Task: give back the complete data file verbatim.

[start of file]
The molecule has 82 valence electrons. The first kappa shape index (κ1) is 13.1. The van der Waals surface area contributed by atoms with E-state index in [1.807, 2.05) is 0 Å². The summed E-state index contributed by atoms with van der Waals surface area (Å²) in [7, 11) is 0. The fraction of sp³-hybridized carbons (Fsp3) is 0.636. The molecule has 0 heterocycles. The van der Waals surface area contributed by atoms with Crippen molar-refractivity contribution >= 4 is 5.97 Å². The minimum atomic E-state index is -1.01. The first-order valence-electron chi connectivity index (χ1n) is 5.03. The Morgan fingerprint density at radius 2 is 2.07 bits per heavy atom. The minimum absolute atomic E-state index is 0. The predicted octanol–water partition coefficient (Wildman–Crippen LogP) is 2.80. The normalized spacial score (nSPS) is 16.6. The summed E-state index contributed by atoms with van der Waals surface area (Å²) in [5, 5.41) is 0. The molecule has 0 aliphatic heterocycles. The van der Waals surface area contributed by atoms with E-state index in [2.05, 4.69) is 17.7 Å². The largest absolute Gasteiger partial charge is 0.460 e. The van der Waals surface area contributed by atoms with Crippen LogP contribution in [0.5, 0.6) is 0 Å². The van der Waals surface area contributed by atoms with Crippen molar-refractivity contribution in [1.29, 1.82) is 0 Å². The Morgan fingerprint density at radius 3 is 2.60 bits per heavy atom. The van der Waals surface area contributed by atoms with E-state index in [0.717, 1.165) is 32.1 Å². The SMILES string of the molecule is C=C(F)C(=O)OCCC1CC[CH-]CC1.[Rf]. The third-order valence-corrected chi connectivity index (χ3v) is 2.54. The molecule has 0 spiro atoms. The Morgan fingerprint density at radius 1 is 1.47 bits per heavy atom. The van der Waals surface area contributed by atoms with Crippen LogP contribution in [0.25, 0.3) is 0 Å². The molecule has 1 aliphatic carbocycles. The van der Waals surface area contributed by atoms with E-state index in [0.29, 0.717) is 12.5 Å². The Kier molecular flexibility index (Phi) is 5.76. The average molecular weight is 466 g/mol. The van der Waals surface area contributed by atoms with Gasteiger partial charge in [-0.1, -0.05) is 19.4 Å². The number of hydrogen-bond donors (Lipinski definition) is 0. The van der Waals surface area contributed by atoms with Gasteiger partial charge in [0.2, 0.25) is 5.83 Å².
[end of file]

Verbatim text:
The molecule has 82 valence electrons. The first kappa shape index (κ1) is 13.1. The van der Waals surface area contributed by atoms with E-state index in [1.807, 2.05) is 0 Å². The summed E-state index contributed by atoms with van der Waals surface area (Å²) in [7, 11) is 0. The fraction of sp³-hybridized carbons (Fsp3) is 0.636. The molecule has 0 heterocycles. The van der Waals surface area contributed by atoms with Crippen molar-refractivity contribution >= 4 is 5.97 Å². The minimum atomic E-state index is -1.01. The first-order valence-electron chi connectivity index (χ1n) is 5.03. The Morgan fingerprint density at radius 2 is 2.07 bits per heavy atom. The minimum absolute atomic E-state index is 0. The predicted octanol–water partition coefficient (Wildman–Crippen LogP) is 2.80. The normalized spacial score (nSPS) is 16.6. The summed E-state index contributed by atoms with van der Waals surface area (Å²) in [5, 5.41) is 0. The molecule has 0 aliphatic heterocycles. The van der Waals surface area contributed by atoms with E-state index in [2.05, 4.69) is 17.7 Å². The largest absolute Gasteiger partial charge is 0.460 e. The van der Waals surface area contributed by atoms with Crippen LogP contribution in [0.5, 0.6) is 0 Å². The van der Waals surface area contributed by atoms with Crippen molar-refractivity contribution in [1.29, 1.82) is 0 Å². The Morgan fingerprint density at radius 3 is 2.60 bits per heavy atom. The van der Waals surface area contributed by atoms with E-state index in [0.717, 1.165) is 32.1 Å². The SMILES string of the molecule is C=C(F)C(=O)OCCC1CC[CH-]CC1.[Rf]. The third-order valence-corrected chi connectivity index (χ3v) is 2.54. The molecule has 0 spiro atoms. The Morgan fingerprint density at radius 1 is 1.47 bits per heavy atom. The van der Waals surface area contributed by atoms with Crippen LogP contribution in [0.25, 0.3) is 0 Å². The molecule has 1 aliphatic carbocycles. The van der Waals surface area contributed by atoms with E-state index in [0.29, 0.717) is 12.5 Å². The Kier molecular flexibility index (Phi) is 5.76. The average molecular weight is 466 g/mol. The van der Waals surface area contributed by atoms with Gasteiger partial charge in [-0.1, -0.05) is 19.4 Å². The number of hydrogen-bond donors (Lipinski definition) is 0. The van der Waals surface area contributed by atoms with Gasteiger partial charge in [0.2, 0.25) is 5.83 Å².